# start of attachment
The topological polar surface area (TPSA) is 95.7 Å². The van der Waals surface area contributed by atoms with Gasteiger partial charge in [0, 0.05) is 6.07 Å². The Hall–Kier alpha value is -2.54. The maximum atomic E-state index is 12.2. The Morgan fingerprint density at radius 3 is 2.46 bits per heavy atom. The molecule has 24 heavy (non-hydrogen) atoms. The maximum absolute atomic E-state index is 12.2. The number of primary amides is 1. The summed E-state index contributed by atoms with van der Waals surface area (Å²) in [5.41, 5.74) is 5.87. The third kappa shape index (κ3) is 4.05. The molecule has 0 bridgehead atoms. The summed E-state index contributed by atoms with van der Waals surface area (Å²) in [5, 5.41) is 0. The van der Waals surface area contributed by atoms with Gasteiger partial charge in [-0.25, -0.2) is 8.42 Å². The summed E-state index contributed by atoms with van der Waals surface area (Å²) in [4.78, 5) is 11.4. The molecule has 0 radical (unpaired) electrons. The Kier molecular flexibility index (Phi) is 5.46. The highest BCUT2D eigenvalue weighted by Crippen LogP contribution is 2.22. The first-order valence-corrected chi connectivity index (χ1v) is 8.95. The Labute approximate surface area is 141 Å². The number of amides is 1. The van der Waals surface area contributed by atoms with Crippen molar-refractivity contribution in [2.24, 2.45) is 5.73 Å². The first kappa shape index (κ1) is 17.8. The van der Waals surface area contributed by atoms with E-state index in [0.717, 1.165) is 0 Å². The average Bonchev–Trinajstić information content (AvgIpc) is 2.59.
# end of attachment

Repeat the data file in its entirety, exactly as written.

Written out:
The topological polar surface area (TPSA) is 95.7 Å². The van der Waals surface area contributed by atoms with Gasteiger partial charge in [0, 0.05) is 6.07 Å². The Hall–Kier alpha value is -2.54. The maximum atomic E-state index is 12.2. The Morgan fingerprint density at radius 3 is 2.46 bits per heavy atom. The molecule has 24 heavy (non-hydrogen) atoms. The maximum absolute atomic E-state index is 12.2. The number of primary amides is 1. The summed E-state index contributed by atoms with van der Waals surface area (Å²) in [5.41, 5.74) is 5.87. The third kappa shape index (κ3) is 4.05. The molecule has 0 bridgehead atoms. The summed E-state index contributed by atoms with van der Waals surface area (Å²) in [5, 5.41) is 0. The van der Waals surface area contributed by atoms with Gasteiger partial charge in [-0.25, -0.2) is 8.42 Å². The summed E-state index contributed by atoms with van der Waals surface area (Å²) in [4.78, 5) is 11.4. The molecule has 0 radical (unpaired) electrons. The Kier molecular flexibility index (Phi) is 5.46. The highest BCUT2D eigenvalue weighted by Crippen LogP contribution is 2.22. The first-order valence-corrected chi connectivity index (χ1v) is 8.95. The Labute approximate surface area is 141 Å². The number of amides is 1. The van der Waals surface area contributed by atoms with Crippen molar-refractivity contribution in [2.24, 2.45) is 5.73 Å². The first kappa shape index (κ1) is 17.8. The van der Waals surface area contributed by atoms with E-state index in [0.717, 1.165) is 0 Å². The average Bonchev–Trinajstić information content (AvgIpc) is 2.59.